If you’d like to provide an audio comment on this issue for Patch Monday, Skype to stilgherrian or phone Sydney +61 2 8011 3733 and leave a voicemail. The deadline is 8.30am Monday morning, Sydney time. The podcast is now online, but you cal still leave an audio comment for next week’s episode.

[Photo: SATA beehive data storage, adapted from an original photograph by Konstantinos Koukopoulos, used under a Creative Commons Attribution license. Audio: Many thanks to journalist Josh Taylor for providing the audio recording.]

ICT Election Forum: what questions?

The Australian Computer Society (ACS) is once more holding a Federal Election Forum on ICT issues, with the Minister for Broadband, Communications and the Digital Economy Senator Stephen Conroy, his Coalition counterpart Tony Smith MP, and The Greens’ spokesperson Senator Scott Ludlam.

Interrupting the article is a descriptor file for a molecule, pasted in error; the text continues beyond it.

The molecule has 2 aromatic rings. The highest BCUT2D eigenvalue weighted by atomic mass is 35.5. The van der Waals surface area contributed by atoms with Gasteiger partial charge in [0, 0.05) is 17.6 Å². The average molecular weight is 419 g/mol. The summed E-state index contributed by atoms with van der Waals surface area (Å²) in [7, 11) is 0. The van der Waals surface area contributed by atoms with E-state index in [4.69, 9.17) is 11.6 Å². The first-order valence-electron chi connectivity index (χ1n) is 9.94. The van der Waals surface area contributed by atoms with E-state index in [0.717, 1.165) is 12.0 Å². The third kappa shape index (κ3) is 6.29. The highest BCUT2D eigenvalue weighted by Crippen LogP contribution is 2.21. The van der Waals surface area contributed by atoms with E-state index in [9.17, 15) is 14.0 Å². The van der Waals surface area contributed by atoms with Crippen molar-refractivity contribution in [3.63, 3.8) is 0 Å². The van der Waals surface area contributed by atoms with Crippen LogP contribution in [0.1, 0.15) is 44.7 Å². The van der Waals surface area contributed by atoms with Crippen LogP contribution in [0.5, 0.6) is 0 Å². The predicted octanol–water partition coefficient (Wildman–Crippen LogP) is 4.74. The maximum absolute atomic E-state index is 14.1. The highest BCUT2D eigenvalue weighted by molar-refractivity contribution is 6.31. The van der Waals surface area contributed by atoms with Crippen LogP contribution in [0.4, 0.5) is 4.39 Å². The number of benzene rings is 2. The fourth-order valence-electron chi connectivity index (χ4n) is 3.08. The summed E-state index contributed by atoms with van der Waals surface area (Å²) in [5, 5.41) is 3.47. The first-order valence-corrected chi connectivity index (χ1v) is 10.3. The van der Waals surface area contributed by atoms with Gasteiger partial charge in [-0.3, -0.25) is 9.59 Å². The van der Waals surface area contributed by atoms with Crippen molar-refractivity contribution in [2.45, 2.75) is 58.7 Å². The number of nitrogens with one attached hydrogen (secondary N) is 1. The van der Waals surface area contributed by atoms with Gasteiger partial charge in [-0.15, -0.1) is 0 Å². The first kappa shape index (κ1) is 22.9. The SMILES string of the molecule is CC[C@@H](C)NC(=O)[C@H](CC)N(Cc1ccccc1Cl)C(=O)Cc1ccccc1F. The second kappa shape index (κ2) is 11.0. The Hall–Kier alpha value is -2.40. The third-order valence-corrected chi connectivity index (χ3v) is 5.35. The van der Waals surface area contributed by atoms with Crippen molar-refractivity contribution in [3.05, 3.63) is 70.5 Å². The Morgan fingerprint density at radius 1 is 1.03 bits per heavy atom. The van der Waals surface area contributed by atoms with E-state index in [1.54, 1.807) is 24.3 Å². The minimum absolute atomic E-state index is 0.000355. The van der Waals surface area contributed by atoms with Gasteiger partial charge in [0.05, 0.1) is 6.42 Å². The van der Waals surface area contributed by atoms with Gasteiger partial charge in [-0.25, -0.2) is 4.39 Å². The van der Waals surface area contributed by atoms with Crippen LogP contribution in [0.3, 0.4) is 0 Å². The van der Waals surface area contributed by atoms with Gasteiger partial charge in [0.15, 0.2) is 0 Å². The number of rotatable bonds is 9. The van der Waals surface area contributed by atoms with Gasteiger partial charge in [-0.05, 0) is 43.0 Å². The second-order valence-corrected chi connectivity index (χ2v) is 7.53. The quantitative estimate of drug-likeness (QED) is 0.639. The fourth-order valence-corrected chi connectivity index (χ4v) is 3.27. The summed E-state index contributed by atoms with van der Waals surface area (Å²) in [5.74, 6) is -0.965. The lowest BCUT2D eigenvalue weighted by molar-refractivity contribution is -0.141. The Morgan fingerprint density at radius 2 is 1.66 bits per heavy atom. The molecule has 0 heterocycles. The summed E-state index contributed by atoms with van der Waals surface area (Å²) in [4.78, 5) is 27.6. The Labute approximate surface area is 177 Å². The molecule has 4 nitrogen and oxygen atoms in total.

As you can see from the photos, Australia’s political diversity is once more represented by a bunch of middle-aged men in dark suits.

When I wrote about the equivalent event in 2007, I noted that the Minster at the time, Liberal Senator Helen Coonan, looked rattled and scored a few own goals. Conroy, by comparison, was alert and scored some sharp political points. And Democrat leader Senator Lyn Allison — remember the Democrats? — was quietly confident.